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Jewish World Review
Jan. 22, 2009
/ 26 Teves 5769
Libs will miss Bush most
George W. Bush, private citizen, left Washington for Dallas Tuesday with
the quiet dignity that was typical of his personal behavior during the
eight tumultous years of his presidency.
Mr. Bush leaves office as the most unpopular president in the history of
polling. But it will be a decade or more before we have the perspective
necessary to place the Bush presidency in history.
Only two other of our 43 presidents (Grover Cleveland is counted twice)
took office under more controversial circumstances than Mr. Bush did
after the prolonged recount in Florida in 2000. John Quincy Adams was
elected by the House of Representatives in 1825, though Andrew Jackson
had led in both the popular and electoral votes in the four way race the
year before. In 1876, Rutherford Hayes became the only president
besides Mr. Bush to win in the electoral college despite losing the
popular vote in a two way race. Bitterness surrounding how he won
deprived Mr. Bush of the traditional "honeymoon," and poisoned the
atmosphere surrounding his presidency from the start.
Only three other presidents Abraham Lincoln, Franklin Roosevelt, and
James Madison, who fled the White House hours before the British burned
it in 1814 faced more difficult challenges than Mr. Bush has during
their terms of office. Less than nine months into his presidency,
America suffered on 9/11 the most devastating attack ever on her soil by
a foreign enemy. There followed the war in Iraq, and Hurricane Katrina,
the most expensive natural disaster in American history. The Bush
presidency ended with the subprime mortage meltdown, already our most
devastating economic setback since the Great Depression.
What didn't happen, and what just has illustrate why the passage of time
is required before a presidency can fairly be judged.
After 9/11, there were no further successful terrorist attacks on
American soil on Mr. Bush's watch. How important history will regard
this accomplishment depends mostly on whether there is another during
Mr. Obama's presidency. If so, then Mr. Bush's accomplishment will loom
It's too early to tell how bad the economy is going to get. To what
extent did Bush administration policies fuel the subprime mortgage
bubble? Was there something he could have done, but didn't do, that
would have kept the bubble from bursting? Did the steps the Bush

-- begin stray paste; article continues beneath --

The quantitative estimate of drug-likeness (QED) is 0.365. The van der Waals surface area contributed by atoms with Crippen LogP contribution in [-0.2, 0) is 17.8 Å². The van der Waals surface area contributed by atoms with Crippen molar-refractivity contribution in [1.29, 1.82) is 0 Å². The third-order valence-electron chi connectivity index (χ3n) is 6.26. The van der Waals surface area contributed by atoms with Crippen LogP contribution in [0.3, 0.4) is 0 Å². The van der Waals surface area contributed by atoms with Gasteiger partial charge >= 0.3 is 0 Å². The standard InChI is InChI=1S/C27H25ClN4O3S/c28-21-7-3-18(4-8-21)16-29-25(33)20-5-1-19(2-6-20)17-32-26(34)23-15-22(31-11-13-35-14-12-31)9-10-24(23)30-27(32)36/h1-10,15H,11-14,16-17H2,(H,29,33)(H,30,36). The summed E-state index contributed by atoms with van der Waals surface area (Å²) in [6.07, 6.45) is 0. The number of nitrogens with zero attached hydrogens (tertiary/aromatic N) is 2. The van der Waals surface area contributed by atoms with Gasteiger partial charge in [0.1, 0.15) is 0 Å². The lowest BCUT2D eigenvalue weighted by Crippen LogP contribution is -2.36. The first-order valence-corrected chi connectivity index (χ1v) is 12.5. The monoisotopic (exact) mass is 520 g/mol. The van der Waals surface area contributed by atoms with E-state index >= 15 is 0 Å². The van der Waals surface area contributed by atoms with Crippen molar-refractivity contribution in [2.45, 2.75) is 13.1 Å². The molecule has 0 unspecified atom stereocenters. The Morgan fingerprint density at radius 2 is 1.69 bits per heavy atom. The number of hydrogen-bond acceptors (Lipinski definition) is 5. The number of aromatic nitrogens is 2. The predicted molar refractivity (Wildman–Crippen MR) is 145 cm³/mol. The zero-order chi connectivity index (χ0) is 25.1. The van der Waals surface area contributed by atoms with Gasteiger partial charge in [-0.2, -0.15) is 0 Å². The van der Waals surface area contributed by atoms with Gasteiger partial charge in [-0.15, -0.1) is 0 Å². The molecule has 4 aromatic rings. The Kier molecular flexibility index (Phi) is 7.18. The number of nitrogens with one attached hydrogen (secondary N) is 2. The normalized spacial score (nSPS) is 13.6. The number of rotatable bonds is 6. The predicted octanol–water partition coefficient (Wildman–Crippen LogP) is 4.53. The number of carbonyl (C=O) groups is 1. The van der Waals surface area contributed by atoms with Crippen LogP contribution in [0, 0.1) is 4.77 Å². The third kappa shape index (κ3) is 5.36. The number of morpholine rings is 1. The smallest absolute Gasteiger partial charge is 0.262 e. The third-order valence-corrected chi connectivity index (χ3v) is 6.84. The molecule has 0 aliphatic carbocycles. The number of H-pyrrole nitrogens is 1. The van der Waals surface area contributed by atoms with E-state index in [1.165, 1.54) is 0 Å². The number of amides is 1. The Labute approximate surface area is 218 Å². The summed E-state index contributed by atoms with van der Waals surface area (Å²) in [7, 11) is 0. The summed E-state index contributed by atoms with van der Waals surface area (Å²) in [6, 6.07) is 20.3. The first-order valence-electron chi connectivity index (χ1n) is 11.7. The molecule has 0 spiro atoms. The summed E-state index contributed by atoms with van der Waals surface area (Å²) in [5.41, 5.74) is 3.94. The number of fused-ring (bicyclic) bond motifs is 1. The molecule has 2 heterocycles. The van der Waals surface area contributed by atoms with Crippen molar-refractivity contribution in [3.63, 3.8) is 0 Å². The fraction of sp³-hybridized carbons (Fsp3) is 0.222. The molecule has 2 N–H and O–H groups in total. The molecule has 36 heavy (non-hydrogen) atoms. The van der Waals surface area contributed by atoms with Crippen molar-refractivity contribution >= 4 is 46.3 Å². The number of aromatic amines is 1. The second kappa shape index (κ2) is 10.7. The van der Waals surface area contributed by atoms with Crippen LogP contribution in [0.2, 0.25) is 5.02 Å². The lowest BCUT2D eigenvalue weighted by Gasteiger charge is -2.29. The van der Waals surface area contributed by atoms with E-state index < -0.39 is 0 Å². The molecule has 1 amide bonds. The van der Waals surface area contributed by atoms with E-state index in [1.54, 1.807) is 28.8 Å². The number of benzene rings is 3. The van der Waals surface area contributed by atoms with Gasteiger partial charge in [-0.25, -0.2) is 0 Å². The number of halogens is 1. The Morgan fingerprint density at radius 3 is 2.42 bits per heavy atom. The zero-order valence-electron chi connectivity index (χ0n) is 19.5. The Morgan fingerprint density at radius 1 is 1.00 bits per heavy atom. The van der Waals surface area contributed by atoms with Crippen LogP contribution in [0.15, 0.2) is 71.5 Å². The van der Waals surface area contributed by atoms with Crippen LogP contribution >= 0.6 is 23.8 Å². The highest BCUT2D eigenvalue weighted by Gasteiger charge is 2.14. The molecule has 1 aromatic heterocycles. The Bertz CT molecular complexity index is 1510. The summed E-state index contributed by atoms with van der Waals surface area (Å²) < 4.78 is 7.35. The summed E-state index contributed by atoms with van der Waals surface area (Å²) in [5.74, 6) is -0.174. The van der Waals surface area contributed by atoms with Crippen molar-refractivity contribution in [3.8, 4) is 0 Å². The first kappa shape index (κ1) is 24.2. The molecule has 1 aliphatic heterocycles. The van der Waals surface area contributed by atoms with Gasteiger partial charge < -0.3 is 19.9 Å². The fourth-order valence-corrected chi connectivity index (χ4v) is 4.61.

administration took after the bubble burst prevent a larger catastrophe?
Or did they just add fuel to the fire? We don't yet know.
Time separates trivial controversies from more substantive ones. During
the Civil War, Abraham Lincoln was hotly criticized for its conduct.
But now he is remembered for its ultimate success, not for the early
Union mistakes. Mr. Bush was criticized as hotly for his conduct of the
Iraq war, but in the end he won, and he won by pursuing a strategy
scorned by most of his critics. It remains to be seen how valuable
victory in Iraq will be. But surely a friendly, democratic Iraq is more
beneficial to the United States than one ruled by Saddam Hussein,
pursuing nuclear weapons.
And time will tell to what extent his successor follows policies
established by Mr. Bush. Despite rhetorical differences in the
campaign, it appears that President Obama's foreign policy will be
little different in substance. Imitation is the sincerest form of
Conservatives, for the most part, have been disappointed by Mr. Bush.
During his presidency Republicans lost all fiscal discipline. Many of
his appointments were alarmingly mediocre. Even when he was doing the
right thing, he did a poor job of communicating why. Still, we will miss
his basic goodness, and his steadfastness.
But I suspect that in six months or so, it will be the liberals who miss
Mr. Bush most. For eight years they've been blaming all the nation's
ills including adverse weather on Mr. Bush. Now that their
favorite whipping boy has departed the scene, I expect many to develop a
strange new respect for policies once glibly scorned.
My own view is that Mr. Bush was wrong on lots of little things, but
right on the big things. History tends to remember only the big things.
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JWR contributor Jack Kelly, a former Marine and Green Beret, was a
deputy assistant secretary of the Air Force in the Reagan
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